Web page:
Germanium and silicon wafer suppliers play an important role in the manufacture of modern TV sets. But what kinds of semiconductors are necessary, and what functions do they perform?
The earliest television sets used vacuum tubes instead of transistors. In fact, TVs were slow to adapt to the transition from vacuum tubes to transistors, with some manufacturers still selling vacuum tube powered TVs in the early 21st century.
At that point, several factors necessitated the switch to transistors:
It’s worth noting that the move to transistors allowed flat-screen TVs to become more energy efficient than their bulkier predecessors.
Semiconductors serve several different functions in a TV set, enabling you to use UHF signals, as well as allowing you to see crisp images and hear clear audio.
When TVs were first invented, they were analog. This meant the set had to receive a signal from a station and then run a beam of electrons line-by-line throughout your screen.
This limited the number of images that could be created per second, since the electrons would have to be beamed from the top left of the screen to the bottom right before a new image could be generated.
Additionally, color TV complicated the process, because TV sets needed to work with at least three different colors – red, green, and blue – as opposed to just relying on black and white.
Transistors are essential here, since they allow TVs to take advantage of digital imaging. Instead of continuous beams of light being used to create an image, digital signals simply transmit a series of numbers to your television set.
Your TV set then translates each of these numbers into the pixels on your screen. Instead of having to determine the proper mix of red, green, and blue, signals have millions of different colors to choose from when using images on a screen.
Color is a major selling point for many TV manufacturers, as you can see whenever a store puts a TV on display and ensures that the video running has vivid colors.
Frame rate hasn’t been taken advantage of as much, since most TV and films are shown at 24fps, with some TV shows reaching 30fps.
That said, videogames don’t have this limitation, and the popularity of consoles like Xbox and PlayStation shows that there’s a market hungry for the highest FPS possible. This is only made possible by digital imaging, which in turn requires a video conductor chip.
Much like digital TVs have a video decoder chip, they also have an audio decoder chip. The audio decoder chip takes information from the signal and provides instructions that allow your TV set to output the correct audio.
The biggest advantage that digital audio holds over analog is its lack of distortion, though it's important to point out that some audiophiles prefer analog.
There are two major frequencies designated for commercial use, which you’re most likely familiar with due to the radio:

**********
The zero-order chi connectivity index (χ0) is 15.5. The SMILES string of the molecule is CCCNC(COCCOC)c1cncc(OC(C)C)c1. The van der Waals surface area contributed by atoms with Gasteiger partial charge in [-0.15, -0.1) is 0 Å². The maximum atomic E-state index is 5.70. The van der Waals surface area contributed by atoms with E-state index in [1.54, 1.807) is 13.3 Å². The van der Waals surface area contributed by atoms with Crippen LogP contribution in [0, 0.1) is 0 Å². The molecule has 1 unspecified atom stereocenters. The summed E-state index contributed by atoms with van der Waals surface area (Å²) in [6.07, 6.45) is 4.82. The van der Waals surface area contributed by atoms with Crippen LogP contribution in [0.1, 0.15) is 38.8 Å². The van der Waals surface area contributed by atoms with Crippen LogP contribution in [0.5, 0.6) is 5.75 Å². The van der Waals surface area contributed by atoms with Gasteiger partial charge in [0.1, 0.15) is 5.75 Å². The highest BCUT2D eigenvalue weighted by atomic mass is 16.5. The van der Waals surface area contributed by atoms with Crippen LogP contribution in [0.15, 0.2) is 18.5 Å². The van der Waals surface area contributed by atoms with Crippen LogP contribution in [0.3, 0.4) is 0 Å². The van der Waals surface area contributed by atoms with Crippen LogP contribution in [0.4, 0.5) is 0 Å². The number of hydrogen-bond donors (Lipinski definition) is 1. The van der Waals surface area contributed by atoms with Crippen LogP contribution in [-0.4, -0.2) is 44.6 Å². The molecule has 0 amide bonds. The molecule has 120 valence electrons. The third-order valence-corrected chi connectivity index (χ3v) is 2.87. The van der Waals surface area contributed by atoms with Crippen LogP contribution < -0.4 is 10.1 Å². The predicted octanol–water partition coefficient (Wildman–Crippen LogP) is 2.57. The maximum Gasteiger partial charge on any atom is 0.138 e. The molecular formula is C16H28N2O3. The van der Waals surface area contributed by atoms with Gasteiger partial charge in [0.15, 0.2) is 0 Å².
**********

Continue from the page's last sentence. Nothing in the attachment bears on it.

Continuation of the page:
There’s a third, 700/800MHz, but the FCC designates that mainly for public safety needs.
When TVs were first created, they didn't use UHF signals. Instead, they were using VHF signals, which were less technologically advanced and therefore had more difficulty penetrating people’s homes.
However, once all of these frequencies were taken up by the biggest television channels, it became necessary for other providers to start broadcasting their signal through UHF. When you’re on your TV set today, it’s interesting to note that 3-digit channels are only possible because of UHF.
To this day, some local channels will still output a VHF signal. That said, most consumers expect the stronger, more consistent UHF signal when watching TV.
Transistors are used for frequency mixing, which allows your TV to receive UHF signals.
Now that we’ve established some of the reasons why semiconductors are so important for TVs, it’s worth noting the current needs of TV manufacturers.
The dynamic is very different for TVs than it is with many consumer products, for three major reasons:
For this reason, the latest advances in semiconductor technology often aren’t required by TV manufacturers, who instead choose to purchase semiconductors that are several generations behind the latest models.
That said, there is one major disadvantage that comes with this approach: a lot of the investment in building new semiconductor manufacturing facilities focuses on cutting-edge semiconductors. This causes problems for TV manufacturers when they can’t find suppliers offering the materials they’re looking for.
This is why it’s important for TV manufacturers to partner with high-quality semiconductor suppliers. Along with having expertise, the right wafer supplier will also have the capacity and partnerships with logistics companies that can make the production process much smoother.
You’ve come to the right place. At Wafer World, we’re committed to helping clients get all the semiconductors they need for their products. We work with silicon, germanium, and more: all in pursuit of excellence
Have any questions about what we can do for you? Looking to get a free quote on a wafer you can’t find on our site? Our representatives are always happy to speak with interested parties. Please don’t hesitate to reach out to us today via the information on our contact page.